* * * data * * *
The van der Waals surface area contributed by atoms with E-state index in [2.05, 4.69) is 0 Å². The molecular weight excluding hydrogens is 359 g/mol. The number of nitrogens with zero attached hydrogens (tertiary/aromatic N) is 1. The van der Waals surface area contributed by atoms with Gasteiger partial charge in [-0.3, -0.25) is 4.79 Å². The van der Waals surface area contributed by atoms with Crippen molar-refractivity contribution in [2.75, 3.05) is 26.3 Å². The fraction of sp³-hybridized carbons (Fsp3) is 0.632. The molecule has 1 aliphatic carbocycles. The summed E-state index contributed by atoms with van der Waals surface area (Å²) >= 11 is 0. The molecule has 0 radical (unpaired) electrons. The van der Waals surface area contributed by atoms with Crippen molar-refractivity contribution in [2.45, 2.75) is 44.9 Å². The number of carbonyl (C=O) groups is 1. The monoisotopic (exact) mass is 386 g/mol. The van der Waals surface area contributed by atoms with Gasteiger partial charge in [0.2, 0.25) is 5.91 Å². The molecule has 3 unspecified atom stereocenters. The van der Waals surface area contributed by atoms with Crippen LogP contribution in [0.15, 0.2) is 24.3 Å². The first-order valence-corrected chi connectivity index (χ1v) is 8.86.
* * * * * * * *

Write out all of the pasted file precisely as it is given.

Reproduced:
The van der Waals surface area contributed by atoms with E-state index in [2.05, 4.69) is 0 Å². The molecular weight excluding hydrogens is 359 g/mol. The number of nitrogens with zero attached hydrogens (tertiary/aromatic N) is 1. The van der Waals surface area contributed by atoms with Gasteiger partial charge in [-0.3, -0.25) is 4.79 Å². The van der Waals surface area contributed by atoms with Crippen molar-refractivity contribution in [2.75, 3.05) is 26.3 Å². The fraction of sp³-hybridized carbons (Fsp3) is 0.632. The molecule has 1 aliphatic carbocycles. The summed E-state index contributed by atoms with van der Waals surface area (Å²) >= 11 is 0. The molecule has 0 radical (unpaired) electrons. The van der Waals surface area contributed by atoms with Crippen molar-refractivity contribution in [2.45, 2.75) is 44.9 Å². The number of carbonyl (C=O) groups is 1. The monoisotopic (exact) mass is 386 g/mol. The van der Waals surface area contributed by atoms with Gasteiger partial charge in [0.2, 0.25) is 5.91 Å². The molecule has 3 unspecified atom stereocenters. The van der Waals surface area contributed by atoms with Crippen LogP contribution in [0.15, 0.2) is 24.3 Å². The first-order valence-corrected chi connectivity index (χ1v) is 8.86.